your vocals.

By using two different recordings of the backing vocal and place them
on either side of the mixing space, you create a difference between
left and right. This creates a very nice stereo sound for your vocals.

This is one of the most common setups, you can’t go wrong with this.

If you are looking for a more creative approach, try experimenting

with different stereo placements of the vocals. Just make sure that the
vocals have enough room to be clearly audible in the mix.

Cut out unnecessary frequencies with an EQ

After placing the vocal in the stereo field, it is important to remove

any unnecessary frequencies to ensure a clean mix.

As vocals are an important element of the song, they need their full
frequency spectrum. However, you can set a HPF (high-pass filter,
also known as low-cut filter) to remove unnecessary low frequency

You can set the HPF right at the base frequencies of the vocal. This is
often somewhere between 100Hz and 300Hz, depending on the vocal.
Female vocals often start at a higher frequency than male vocals. To
make sure you don’t set the HPF too high, find the lowest note the
vocalist sings, and set the HPF right below the lowest frequency of
this note.

How To Mix Vocals – EQ (Cut)

How to compress vocals smoothly

Vocals sound best when compressed delicately. If we would compress

vocals too hard, they will sound squashed. It would sound like the
singer is having difficulty breathing. This can be done for creative
effect, but clear vocals are generally not over-compressed.

Use a soft knee and a ratio of around 1,5:1. Both the attack and the
release time can be mid-long, about 30 to 130 milliseconds.

We often compress vocals by 1 or 2dB. However, instead of applying

this compression at once with one compressor, we will do this in two
steps, with two compressors, one after another.

How To Mix Vocals – Serial Compression

This technique is called serial compression and can be used to

delicately compress fragile sounds (like vocals), while still achieving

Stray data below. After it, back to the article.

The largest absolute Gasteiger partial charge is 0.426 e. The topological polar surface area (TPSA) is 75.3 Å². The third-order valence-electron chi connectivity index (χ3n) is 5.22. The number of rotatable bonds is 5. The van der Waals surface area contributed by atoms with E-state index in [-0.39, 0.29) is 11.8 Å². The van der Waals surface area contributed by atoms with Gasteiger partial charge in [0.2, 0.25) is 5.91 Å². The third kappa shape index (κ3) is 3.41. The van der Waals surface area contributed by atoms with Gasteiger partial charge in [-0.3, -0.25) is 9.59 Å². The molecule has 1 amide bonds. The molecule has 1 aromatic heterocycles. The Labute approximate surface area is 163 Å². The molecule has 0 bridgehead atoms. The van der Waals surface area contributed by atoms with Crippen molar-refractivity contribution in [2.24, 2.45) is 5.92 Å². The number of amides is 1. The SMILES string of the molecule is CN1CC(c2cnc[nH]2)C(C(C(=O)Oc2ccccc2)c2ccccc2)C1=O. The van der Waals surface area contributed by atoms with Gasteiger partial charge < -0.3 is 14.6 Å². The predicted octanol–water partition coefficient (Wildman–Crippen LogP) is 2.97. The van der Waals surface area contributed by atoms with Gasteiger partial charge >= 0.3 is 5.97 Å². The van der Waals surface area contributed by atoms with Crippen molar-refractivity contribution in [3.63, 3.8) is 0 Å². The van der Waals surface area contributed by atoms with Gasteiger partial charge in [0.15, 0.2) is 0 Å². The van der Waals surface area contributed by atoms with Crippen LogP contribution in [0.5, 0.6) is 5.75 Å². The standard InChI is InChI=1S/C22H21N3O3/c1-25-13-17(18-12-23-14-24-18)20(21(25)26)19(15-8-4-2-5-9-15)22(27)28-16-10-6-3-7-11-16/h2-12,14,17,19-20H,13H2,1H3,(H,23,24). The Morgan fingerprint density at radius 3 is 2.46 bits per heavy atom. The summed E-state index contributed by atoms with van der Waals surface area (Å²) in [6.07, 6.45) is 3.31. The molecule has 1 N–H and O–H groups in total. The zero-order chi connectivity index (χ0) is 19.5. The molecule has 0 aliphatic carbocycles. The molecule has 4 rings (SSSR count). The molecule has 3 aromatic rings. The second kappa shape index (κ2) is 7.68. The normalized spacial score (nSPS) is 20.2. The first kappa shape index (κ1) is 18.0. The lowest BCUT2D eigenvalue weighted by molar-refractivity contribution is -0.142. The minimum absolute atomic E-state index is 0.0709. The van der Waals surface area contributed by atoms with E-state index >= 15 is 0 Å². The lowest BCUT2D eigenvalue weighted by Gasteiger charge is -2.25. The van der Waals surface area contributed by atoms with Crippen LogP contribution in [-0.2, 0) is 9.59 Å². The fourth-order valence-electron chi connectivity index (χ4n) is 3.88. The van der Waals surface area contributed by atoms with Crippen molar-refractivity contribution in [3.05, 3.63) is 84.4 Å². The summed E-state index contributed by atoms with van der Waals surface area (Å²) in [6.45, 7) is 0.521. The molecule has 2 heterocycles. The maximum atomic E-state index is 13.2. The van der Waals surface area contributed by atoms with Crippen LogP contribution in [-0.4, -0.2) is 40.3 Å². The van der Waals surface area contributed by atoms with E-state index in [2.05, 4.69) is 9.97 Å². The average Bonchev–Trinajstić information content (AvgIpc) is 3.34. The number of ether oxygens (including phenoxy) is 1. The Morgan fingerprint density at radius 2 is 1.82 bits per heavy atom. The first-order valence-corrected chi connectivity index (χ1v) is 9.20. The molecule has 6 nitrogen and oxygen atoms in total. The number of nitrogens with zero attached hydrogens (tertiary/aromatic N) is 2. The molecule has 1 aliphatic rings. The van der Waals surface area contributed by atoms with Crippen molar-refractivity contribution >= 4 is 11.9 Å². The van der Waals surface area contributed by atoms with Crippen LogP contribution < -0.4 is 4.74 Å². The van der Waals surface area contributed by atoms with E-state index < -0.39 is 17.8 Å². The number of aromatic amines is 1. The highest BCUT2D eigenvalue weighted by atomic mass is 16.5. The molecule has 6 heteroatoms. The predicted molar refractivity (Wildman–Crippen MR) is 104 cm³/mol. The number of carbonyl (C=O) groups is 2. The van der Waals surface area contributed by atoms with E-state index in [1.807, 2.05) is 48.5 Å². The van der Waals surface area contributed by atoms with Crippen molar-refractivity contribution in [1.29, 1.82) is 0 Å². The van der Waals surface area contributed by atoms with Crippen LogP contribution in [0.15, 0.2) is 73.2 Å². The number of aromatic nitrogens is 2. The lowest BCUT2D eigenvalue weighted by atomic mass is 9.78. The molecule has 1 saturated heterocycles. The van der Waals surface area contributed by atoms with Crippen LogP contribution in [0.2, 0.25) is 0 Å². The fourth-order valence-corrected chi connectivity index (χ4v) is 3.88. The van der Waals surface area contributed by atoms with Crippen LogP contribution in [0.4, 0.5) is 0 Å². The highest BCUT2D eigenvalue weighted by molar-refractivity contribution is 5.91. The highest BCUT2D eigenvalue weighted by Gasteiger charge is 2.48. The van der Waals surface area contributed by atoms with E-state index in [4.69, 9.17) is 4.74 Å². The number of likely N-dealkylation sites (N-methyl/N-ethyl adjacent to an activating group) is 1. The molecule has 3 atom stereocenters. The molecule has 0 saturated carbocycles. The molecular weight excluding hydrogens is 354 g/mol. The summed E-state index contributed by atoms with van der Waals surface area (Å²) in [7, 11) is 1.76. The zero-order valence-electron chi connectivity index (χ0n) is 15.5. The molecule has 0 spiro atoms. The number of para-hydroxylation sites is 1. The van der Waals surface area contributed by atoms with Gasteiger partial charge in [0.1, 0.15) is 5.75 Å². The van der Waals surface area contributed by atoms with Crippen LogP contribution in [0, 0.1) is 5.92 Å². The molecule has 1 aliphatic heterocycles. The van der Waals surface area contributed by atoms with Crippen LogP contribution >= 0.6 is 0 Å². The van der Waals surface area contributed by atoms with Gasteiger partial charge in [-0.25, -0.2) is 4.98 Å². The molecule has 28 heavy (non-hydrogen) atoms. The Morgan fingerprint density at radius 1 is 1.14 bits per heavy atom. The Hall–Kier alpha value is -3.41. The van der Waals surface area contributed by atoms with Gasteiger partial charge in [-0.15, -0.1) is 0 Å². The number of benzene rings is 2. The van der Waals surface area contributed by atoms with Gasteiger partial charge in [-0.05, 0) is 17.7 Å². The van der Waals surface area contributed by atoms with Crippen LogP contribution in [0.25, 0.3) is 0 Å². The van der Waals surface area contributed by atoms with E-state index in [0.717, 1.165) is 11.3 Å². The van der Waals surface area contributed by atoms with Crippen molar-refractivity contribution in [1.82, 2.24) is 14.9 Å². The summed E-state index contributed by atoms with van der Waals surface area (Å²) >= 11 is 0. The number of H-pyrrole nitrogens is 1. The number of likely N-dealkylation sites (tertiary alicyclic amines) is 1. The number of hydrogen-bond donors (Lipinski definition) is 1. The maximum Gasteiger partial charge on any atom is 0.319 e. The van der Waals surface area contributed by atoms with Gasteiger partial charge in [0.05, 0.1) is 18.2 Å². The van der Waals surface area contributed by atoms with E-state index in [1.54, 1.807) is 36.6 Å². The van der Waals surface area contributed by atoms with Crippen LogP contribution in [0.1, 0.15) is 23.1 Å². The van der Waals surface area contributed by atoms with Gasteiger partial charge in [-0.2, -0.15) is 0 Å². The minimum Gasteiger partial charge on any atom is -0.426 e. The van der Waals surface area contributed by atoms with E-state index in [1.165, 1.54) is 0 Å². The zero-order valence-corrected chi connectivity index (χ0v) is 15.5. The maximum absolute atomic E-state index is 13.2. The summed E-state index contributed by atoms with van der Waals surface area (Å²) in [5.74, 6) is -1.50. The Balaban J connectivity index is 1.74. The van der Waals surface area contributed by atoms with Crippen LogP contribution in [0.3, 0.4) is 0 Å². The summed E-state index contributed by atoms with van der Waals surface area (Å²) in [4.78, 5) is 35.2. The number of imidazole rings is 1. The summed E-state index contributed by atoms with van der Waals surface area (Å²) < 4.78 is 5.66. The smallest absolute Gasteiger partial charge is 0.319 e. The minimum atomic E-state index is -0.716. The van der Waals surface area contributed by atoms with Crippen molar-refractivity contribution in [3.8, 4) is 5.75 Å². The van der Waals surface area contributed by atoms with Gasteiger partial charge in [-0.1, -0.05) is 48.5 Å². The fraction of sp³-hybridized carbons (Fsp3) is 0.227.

the same gain reduction.

Here is how it works.

Say we want to compress a vocal by 2 decibel. We add a compressor,

set its attack, release, ratio, a soft knee and bring the threshold down
until the sound is compressed by 1dB. Then we bring the make-up
gain (or output gain) to +1dB.

When this is set, we add a second compressor and follow the exact
same steps.

Both compressors apply 1dB gain reduction, resulting in a total of 2dB

gain reduction.

How To Mix Vocals – Serial Compression 2

By applying this compression in two less aggressive steps, you can

compress vocals much smoother than if you would apply the same
gain reduction at once with a single compressor.
Try it, you’ll love it.

Enhance with an equalizer

Only boost if necessary. However, in many cases unprocessed vocals

can use more clarity and a boost in the higher frequencies.

You can boost vocals around 150Hz for a fuller and rounder sound.
Boost slightly at around 4kHz to bring the vocal a bit forward in the
mix. Boost vocals at around 8kHz to 14kHz to enhance the brightness.

How To Mix Vocals – EQ (Boost)

A great way to get the vocals to sound right is to compare them to a

reference track of your choice that contains vocals the way you want
yours to sound like.

De-essing: 3 solutions for loud “s” sounds

A problem that can occur when mixing vocals, especially when

boosting high frequencies, is that the “s” sound of the vocal gets too
sharp. This is called “sibilance”. Here are three solid suggestions on
how you can solve this problem.

1. Slightly cut the annoying frequency away with an equalizer. This

frequency is often somewhere around 8kHz. If your EQ has a
spectrum analyzer, watch for the spike in the highs when the vocalist
makes an “s” sound. This is the frequency you should cut.

How To Mix Vocals – De-Essing EQ

2. The problem with the first option is that you will also be filtering
out the same frequency for the rest of the vocal. This could cause it to
loose its brightness.

To solve this, you could use a dynamic equalizer instead. With a

dynamic equalizer you can cut or boost based upon a threshold and an
attack and release – very much like a compressor.

Dynamic EQ

A dynamic equalizer is an equalizer that can alter frequencies based